Thursday 22/10/2015

Don’t panic! In the relative calm and safety of your lounge room, this might seem like fairly obvious (and possibly patronising) advice. But during an emergency, this advice can save your life. When something has gone catastrophically wrong, your base instincts aren’t always your best friend.

Over the years I have learned not to do some things the hard way. This also applies to relying on the wrong people. Over the years I’ve twisted arms, legs, hands and feet in ways nature hasn’t intended (one of the accepted risks of full contact training); I’ve had shards of glass and chemicals in my eyes; had a few very nasty cuts (one of them opened an artery), choked on food, and survived an electrical shock. I believe the only reason I am still alive today is the mantra “Don’t panic”.

Each incident was a traumatic event, and it would have been very easy to let panic take over. In a majority of these events, panic would have led to inaction or the wrong decision. Instead of panicking I became intensely focused on whatever task was going to save my life (even if it was as challenging as applying pressure to a severed artery with a grotty handtowel while giving directions to other folk in the vicinity). One evening I was on my own and I choked on a piece of banana; I administered the Heimlich Manoeuvre using the corner of a bench. If I had have panicked, I wouldn’t have been found by anyone else for several hours.

One of the things that helped me not to panic in those situations was knowing how to deal with the problem. First-Aid is a vital skillset to possess; and to be honest, I’ve used my First-Aid skills to patch myself up more often than I’ve used it to help other people (and I’ve helped more than a few people over the years).

Controlling your urge to panic is useful in every situation, especially if everyone else in the room has gone into meltdown. If everyone else can see that there is at least one calm person in the room, they may calm down enough to take simple instructions, and which in turn will help someone else.

When confronted with your first bushfire, panic is never far away. The flames stretch high into the sky and climb into the nearby trees, the heat is impossible to explain and the roar of the flames is louder than you can shout. If you panic, it will end badly not only for yourself, but your teammates too. Trust in your training, trust in the men who stand with you, and you trust your captain.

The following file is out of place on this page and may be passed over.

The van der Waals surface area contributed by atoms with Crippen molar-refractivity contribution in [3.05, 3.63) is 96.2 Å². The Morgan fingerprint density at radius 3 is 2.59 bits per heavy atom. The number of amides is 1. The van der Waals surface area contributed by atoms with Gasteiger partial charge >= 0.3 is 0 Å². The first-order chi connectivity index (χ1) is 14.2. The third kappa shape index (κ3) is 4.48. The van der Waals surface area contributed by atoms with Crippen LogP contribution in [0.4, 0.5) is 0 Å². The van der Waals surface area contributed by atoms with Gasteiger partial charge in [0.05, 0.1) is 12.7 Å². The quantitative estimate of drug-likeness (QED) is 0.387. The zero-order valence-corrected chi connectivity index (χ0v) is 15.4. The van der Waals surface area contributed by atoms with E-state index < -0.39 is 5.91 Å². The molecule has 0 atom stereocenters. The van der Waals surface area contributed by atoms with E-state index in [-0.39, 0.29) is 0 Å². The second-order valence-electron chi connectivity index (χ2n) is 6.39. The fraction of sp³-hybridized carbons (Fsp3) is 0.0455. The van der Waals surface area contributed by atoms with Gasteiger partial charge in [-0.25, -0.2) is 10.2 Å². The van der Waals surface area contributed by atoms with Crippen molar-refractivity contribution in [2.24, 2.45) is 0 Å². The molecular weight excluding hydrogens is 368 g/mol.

Remain calm, think clearly and don’t panic.

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Thursday 15/10/15

Summer is already making its presence felt, and with summer comes the bushfire season. If you live in an inner city apartment block, bushfires aren’t a big problem for you. But if you live within a couple of blocks of bushland, you need to prepare your home as soon as possible.

It is too late to prepare for a bushfire when the bushfire is already burning its way toward your home. You need to prepare today. Below is a short list of simple chores you need to complete to help you keep your home safe during the bushfire season:

  • Inspect your garden hoses. Are they still in good condition? If not, replace them. You may need them to put out a fire on your property.
  • Make sure your hoses are long enough to reach every point on your property (including the roof).
  • Roll your hoses up as soon as you’ve finished using them. This ensures they are ready for use during an emergency.
  • Mow your lawn and keep it short during bushfire season.
  • Weed and maintain your garden (don’t forget to remove dead leaves and other debris).
  • If you have trees or shrubs near your home, prune them back.
  • Remove any twigs and leaves from your gutters.
  • Make a conscious effort to keep your lawn free from leaves, twigs and other debris. These are fuel for fire.
  • Repair or replace any missing or damaged roof tiles. Missing or damaged roof tiles let airborne embers into your roof space.

The jobs on this checklist will take time to complete, but you are investing in your own safety. Set a time this weekend and get them done. For the sake of a little yard work, you are eliminating a lot of potential problems around your home.

The above information is the bare basics to help keep you and your family safe this summer. For more detailed information on planning for bushfire season (and live updates of current bushfires), please visit the NSW Rural Fire Service webpage .

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Thursday 08/10/15

Winter is over and summer is already making its presence felt. As the hotter weather makes an impact on your daily life you have to make a conscious effort to ensure you have your water bottle with you whenever you leave the house.

Whether you like water or not, it is the only liquid you should have in your water bottle. Sure, cordial and sports drinks might taste better, but they aren’t as versatile as water. You might be thinking “How can water be versatile? It’s just water”.

Many years ago, when I was an active member of the volunteer bushfire brigade, the captain drummed into us “Water bottles are only for water”. The five reasons he gave stuck with me since that day:

  • To flush foreign bodies out of your eyes.
  • To flush debris out of wounds.
  • To pour over burns.
  • To moisten your bandanna to use as an air filter in a bushfire.
  • To moisten your bandanna to put around your neck to help you cool down.

None of the tasks listed above can be achieved with sugary drinks. You don’t need too much imagination to understand just how unpleasant it could be if you tried.

If you still think drinking water isn’t for you; you need to change your way of thinking. Your body was designed to drink water not food dye, chemicals and sugar. Trust me; your kidneys will thank you.

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